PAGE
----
Sunday, January 19, 2014

History of Math:Contributions of Nikolai Lobachevski

It’s no wonder to me that Nikolai is the name of both a mathematician, and a vodka. After reading some of the work of Nikolai Lobachevski, I understand why someone would need a glass, or four, of Nikolai to relax. Among other accomplishments, Lobachevski’s greatest work was discovering hyperbolic geometry, also known as Lobachevskian geometry. During the time of this discovery, many other mathematicians were trying to prove Euclid’s fifth postulate, the parallel line postulate, from other axioms. Lobachevski, however, took a different approach to this geometry. Instead of proving the existence of the parallel line postulate, Lobachevski found a geometry in which the parallel postulate was not true, which is where we get hyperbolic geometry. This geometry goes against everything that most people believe to be true about geometry. That is because most people, if they are familiar with any type of geometry, are only familiar with Euclidean geometry. Hyperbolic geometry offers an entirely different set of axioms and theorems. The most shocking of these is that of parallel lines. In hyperbolic geometry, there exists more than one line through any given point such that the lines are parallel to another line not contained by the point. Another consequence of hyperbolic geometry was that every triangle has an angle sum measure less than 180. These discoveries paved the road for other types of geometries, such as differentiable geometry. As E. T. Bell stated “the boldness of his challenge and his successful outcome have inspired mathematicians and scientists in general to challenge other `axioms’ or `accepted truths’”. Nikolai Lobachevski has been referred to as the Copernicus of Geometry for his work in this discipline of math. Along with his work in hyperbolic geometry, Lobachevski was also known to have worked with physics and analysis and is thought to have been the first to make a distinction between continuous and differentiable curves.

Sunday, January 12, 2014

What is math?

What is math? The answer to this question depends on how submersed an individual has been in mathematics. For some people, math is adding, subtracting, multiplying and dividing. For others, math is just a hard subject in school that “they will never use”. My answer to this question has developed greatly over the last three semesters. To me, math is thinking critically about different kinds of systems. These systems can range from the number system in algebra and calculus, to a system of shapes, such as geometry, to a system of rings as we saw in modern algebra. Each of the components of math consist of some sort of system that follows a set theorems, or rules, to draw conclusions about the specific field that an individual has chosen to study.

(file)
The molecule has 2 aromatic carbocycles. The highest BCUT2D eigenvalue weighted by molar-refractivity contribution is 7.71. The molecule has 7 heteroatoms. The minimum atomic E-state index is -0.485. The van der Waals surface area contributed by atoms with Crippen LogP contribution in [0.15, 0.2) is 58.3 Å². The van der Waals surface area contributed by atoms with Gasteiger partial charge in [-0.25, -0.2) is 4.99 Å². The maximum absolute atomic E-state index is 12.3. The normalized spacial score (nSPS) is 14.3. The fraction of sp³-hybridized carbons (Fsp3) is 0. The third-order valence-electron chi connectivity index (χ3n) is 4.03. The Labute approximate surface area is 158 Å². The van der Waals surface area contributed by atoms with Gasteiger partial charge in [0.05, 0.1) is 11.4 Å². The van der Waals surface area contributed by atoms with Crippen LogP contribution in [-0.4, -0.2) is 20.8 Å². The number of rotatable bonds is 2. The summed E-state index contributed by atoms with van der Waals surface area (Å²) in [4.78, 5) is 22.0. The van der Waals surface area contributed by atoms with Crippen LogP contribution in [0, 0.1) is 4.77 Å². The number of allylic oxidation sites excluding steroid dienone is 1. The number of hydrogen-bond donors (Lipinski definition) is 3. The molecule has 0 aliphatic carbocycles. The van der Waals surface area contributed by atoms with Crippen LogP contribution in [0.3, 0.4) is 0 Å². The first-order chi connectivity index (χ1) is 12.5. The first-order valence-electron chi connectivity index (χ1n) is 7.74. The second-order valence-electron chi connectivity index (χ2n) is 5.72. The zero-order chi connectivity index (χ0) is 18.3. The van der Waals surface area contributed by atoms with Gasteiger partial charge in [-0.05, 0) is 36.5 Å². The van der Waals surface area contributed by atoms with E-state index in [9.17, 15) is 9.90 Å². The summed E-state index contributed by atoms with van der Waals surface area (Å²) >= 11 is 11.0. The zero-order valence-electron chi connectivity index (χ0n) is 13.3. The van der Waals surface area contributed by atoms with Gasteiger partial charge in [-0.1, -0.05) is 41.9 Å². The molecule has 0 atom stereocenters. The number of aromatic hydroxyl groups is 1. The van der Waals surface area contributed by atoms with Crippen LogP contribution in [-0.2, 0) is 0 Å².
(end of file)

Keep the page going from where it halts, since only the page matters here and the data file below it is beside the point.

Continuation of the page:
Biggest moments in math:

I think that one of the biggest math moments was the number system. I think that this is important because the number system is the basis for most of the math that people do today.

I think another big math moment was the invention of the computer. Computers allow for certain mathematical processes to be done quicker and with more precision. Computers also allow for us to get a visual representation of certain things with programs like sketchpad.

Another big math moment is the understanding of different formulas. I think this is important because it meant that we can generalize certain aspects of math, such as volume or surface area. These formulas also allow us to see things like patterns, which we can use to find different relationships between two mathematical aspects. One example of this is the relationship between volume and scaling.

I think that algebra is a specific field of math that is important because people use algebra in everyday life.

Lastly, I think that geometry is important because geometry breaks away from the usual idea that math is just computing numbers.